HAD - Choctopus1Many years before he was extruding lawnmowers from raw pellets, [Hans] built the 8-tentacled Choctopus. He gets away with using only one chocolate pump – from some experience, by far the most challenging component – by simply splitting the ooze pipe with three tiers of T intersections. The whole design is actually patented and revolutionary for 19 years ago but to our readers probably unremarkable.

HAD - Choctopus4There is a business lesson here too. Once upon a time the Choctopus was a  3D printer but economic constraints have led to him downgrading to 2D. Any 3D requirements are served from an alternate RepRap. The purpose of an 8-armed printer is to mass produce, but for the price, most clients were only interested in a one-off. The products that pay the bills are the much more affordable 2d extrusions in bulk.

Any of our readers looking to impress their date make lots of money next month, consider this the kick in your pants to get started.

Check out these videos of the Choctopus churning out delicious delicatessens.

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Myst Linking Book

[Daniel] was looking for a special gift to make for his close friend. His friend is a huge fan of the Myst franchise which made the decision easy — why not make a Myst Linking Book?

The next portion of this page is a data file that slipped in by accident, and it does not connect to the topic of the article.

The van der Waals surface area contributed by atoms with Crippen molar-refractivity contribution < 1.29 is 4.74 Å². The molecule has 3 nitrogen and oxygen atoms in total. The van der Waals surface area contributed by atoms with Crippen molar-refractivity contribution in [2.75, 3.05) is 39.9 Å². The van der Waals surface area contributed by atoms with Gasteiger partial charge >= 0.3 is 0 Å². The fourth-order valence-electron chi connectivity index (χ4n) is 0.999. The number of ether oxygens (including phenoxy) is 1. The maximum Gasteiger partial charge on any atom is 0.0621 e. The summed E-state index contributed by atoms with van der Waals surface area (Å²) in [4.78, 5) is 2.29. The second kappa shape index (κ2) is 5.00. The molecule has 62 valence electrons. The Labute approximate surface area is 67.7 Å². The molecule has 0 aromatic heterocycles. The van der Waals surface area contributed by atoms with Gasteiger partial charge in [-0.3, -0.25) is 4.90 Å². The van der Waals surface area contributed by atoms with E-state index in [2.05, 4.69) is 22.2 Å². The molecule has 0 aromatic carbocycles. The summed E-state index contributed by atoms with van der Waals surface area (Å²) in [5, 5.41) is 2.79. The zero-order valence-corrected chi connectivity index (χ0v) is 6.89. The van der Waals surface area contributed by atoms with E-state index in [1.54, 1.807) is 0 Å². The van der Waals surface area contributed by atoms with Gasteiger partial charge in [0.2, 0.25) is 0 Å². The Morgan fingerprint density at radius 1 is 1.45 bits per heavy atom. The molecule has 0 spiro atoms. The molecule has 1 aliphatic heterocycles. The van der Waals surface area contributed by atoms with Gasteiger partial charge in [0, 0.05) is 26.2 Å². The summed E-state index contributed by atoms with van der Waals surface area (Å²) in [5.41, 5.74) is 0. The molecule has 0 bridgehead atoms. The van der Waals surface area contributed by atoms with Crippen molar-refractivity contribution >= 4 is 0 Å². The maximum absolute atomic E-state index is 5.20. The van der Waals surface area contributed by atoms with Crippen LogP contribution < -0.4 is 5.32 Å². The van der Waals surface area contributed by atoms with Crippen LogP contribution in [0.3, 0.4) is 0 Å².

After doing some research he discovered that the book in the game footage was a Harper’s New Monthly Magazine, Volume LIV, Issue 312 from 1877. He attempted to find one on eBay but they were pretty expensive — and in pretty rough shape. So instead he settled on a copy of Scribner’s Monthly Magazine,Volume XL, Nov 1875 to Apr 1876. Not quite identical but close enough!

His original plan was to embed a Raspberry Pi with an LCD screen to show off the Myst videos, but then discovered the cheap and easy to use video greeting card modules, which you can pick up for $10-20 from China. They typically let you store about five videos and use a magnetic reed switch to activate — almost like it was designed for this project!

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The Giant Flip-Dot Display At CES

Flip-dot displays are grand, especially this one which boasts 74,088 pixels! I once heard the hardware compared to e-ink. That’s actually a pretty good description since both use a pixel that is white on one side and black on the other, depend on a coil to change state, and only use electricity when flipping those bits.

What’s remarkable about this is the size of the installation. It occupied a huge curving wall on the ooVoo booth at 2015 CES. We wanted to hear more about the hardware so we reached out to them they didn’t disappoint. The ooVoo crew made time for a conference call which included [Pat Murray] who coordinated the build effort. That’s right, they built this thing — we had assumed it was a rental. [Matt Farrell] recounts that during conception, the team had asked themselves how an HD video chat for mobile company can show off display technology when juxtaposed with cutting edge 4k and 8k displays? We think the flip-dot was a perfect tack — I know I spent more time looking at this than at televisions.